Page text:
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Showing items 1 through 9 of 39.
  1. Library Resource
    Peer-reviewed publication
    July, 2019
    Southern Asia

    Globally, increased investor interest in land is confronting various types of political mobilisations from communities at the grassroots level. This paper examines the case study of a land occupation movement called Chengara struggle in the largest corporate plantation in southern India. The movement is led by the historically dispossessed scheduled caste and scheduled tribe communities. The objective of the study is to understand the type of institutional transformation of property rights that the movement is calibrating.

  2. Library Resource
    Journal Articles & Books
    December, 2013
    Nepal

    This article highlights the continued significance of pre-capitalist formations in shaping the trajectory of economic transition in peripheral regions, even in an era of neo-liberal globalisation. There is a tendency for Marxist scholars to assume the inevitable “dominance” of capitalism over older modes of production. Using a case study from Nepal's far eastern Tarai, this paper seeks to understand the reproduction of feudal social relations in a region which is both accessible and integrated into regional and global markets.

  3. Library Resource
    Journal Articles & Books
    April, 2018
    Mozambique, Philippines, South Africa, Singapore, Malaysia, Japan, Thailand, Cambodia, China, Zimbabwe, Indonesia, Ghana, India, Republic of Korea, Colombia, Brazil, Cuba, Asia

    This study draws on some case studies of land reforms in different South Asian countries. These reforms came on the national and international agenda in a major way in the post- World-War II period and were led by the transition theory, requiring agriculture to provide both surplus and labor for the growth of a modern industrial economy and leading to focus on efficiency in agricultural production (which would release resources -capital and labor- for investment in the modern industrial sector), rather than on distribution.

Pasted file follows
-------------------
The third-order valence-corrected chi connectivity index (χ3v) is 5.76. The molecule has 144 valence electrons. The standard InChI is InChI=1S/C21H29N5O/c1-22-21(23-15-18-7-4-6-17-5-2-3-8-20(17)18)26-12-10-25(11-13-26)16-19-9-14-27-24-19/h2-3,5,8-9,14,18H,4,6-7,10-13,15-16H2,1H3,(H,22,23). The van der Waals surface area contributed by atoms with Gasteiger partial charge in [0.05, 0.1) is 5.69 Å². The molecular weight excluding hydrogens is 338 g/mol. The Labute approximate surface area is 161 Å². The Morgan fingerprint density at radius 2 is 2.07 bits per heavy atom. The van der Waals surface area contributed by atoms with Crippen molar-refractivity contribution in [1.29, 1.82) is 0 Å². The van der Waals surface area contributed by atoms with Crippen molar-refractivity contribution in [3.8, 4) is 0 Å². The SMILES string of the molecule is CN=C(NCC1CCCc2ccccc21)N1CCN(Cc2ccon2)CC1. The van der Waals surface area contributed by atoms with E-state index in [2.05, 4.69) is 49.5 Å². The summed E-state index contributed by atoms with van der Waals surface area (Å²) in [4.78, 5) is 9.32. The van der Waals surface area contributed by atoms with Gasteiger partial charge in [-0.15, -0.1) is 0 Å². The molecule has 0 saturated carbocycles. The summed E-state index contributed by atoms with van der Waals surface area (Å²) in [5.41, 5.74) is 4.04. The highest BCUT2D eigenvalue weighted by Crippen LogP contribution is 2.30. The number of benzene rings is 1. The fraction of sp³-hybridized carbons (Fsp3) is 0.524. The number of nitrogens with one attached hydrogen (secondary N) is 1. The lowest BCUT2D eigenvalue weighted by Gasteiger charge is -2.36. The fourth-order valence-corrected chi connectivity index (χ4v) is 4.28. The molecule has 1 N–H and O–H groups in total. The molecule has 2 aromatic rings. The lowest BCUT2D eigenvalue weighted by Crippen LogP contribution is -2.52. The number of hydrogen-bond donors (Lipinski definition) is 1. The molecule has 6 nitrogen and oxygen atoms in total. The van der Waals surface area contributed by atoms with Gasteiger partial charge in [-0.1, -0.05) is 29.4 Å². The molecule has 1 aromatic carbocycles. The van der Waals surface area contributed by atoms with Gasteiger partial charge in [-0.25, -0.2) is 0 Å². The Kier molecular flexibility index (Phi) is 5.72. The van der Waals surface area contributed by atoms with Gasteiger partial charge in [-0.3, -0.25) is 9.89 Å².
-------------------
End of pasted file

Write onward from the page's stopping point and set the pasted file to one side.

4. Library Resource
    Journal Articles & Books
    December, 2013
    Nepal, Asia, Southern Asia

    This article highlights the continued significance of pre-capitalist formations in shaping the trajectory of economic transition in peripheral regions, even in an era of neo-liberal globalisation. There is a tendency for Marxist scholars to assume the inevitable “dominance” of capitalism over older modes of production. Using a case study from Nepal's far eastern Tarai, this paper seeks to understand the reproduction of feudal social relations in a region which is both accessible and integrated into regional and global markets.

  5. Library Resource
    Reports & Research
    December, 2014
    Nepal, Asia, Southern Asia

    Over recent decades, there has been a shift in the focus of government irrigation schemes towards groundwater development throughout the Gangetic Plains, especially in the Nepal Tarai-Madhesh. This report explores the impact of landlord-tenant relations on access to groundwater irrigation. Tenant farmers have a reduced incentive to invest in pumping equipment and the boring of tube wells due to the high cost involved, insecure tenure and high rent payments, while landlords themselves have been shown to offer little support.

  6. Library Resource
    Conference Papers & Reports
    December, 2014
    India, Asia, Southern Asia

    Introduction and objectives: West Bengal is one of the few Indian states which implemented land reforms, called “Operation Barga” in 1978. The spectacular agricultural growth witnessed in the 1980’s and early 1990’s is attributed by many in the literature to Operation Barga. Nevertheless, it has not been the sole driver of this growth. Indeed in West Bengal, pump electrification rate for groundwater irrigation follows a very similar trajectory as the agricultural growth rate.

  7. Library Resource
    Reports & Research
    December, 2003
    Sri Lanka, South-Eastern Asia

    This exploratory study was designed to capture the main features of agrarian change in the upper part of the basin that depends mostly on anicuts. These anicuts amount to 59 percent of the total basin anicuts in terms of numbers, but to only 43 percent in terms of irrigated area. They are generally very old (the history of some of them goes back to 2000 years; see below) and obviously, many changes have occurred during this time.

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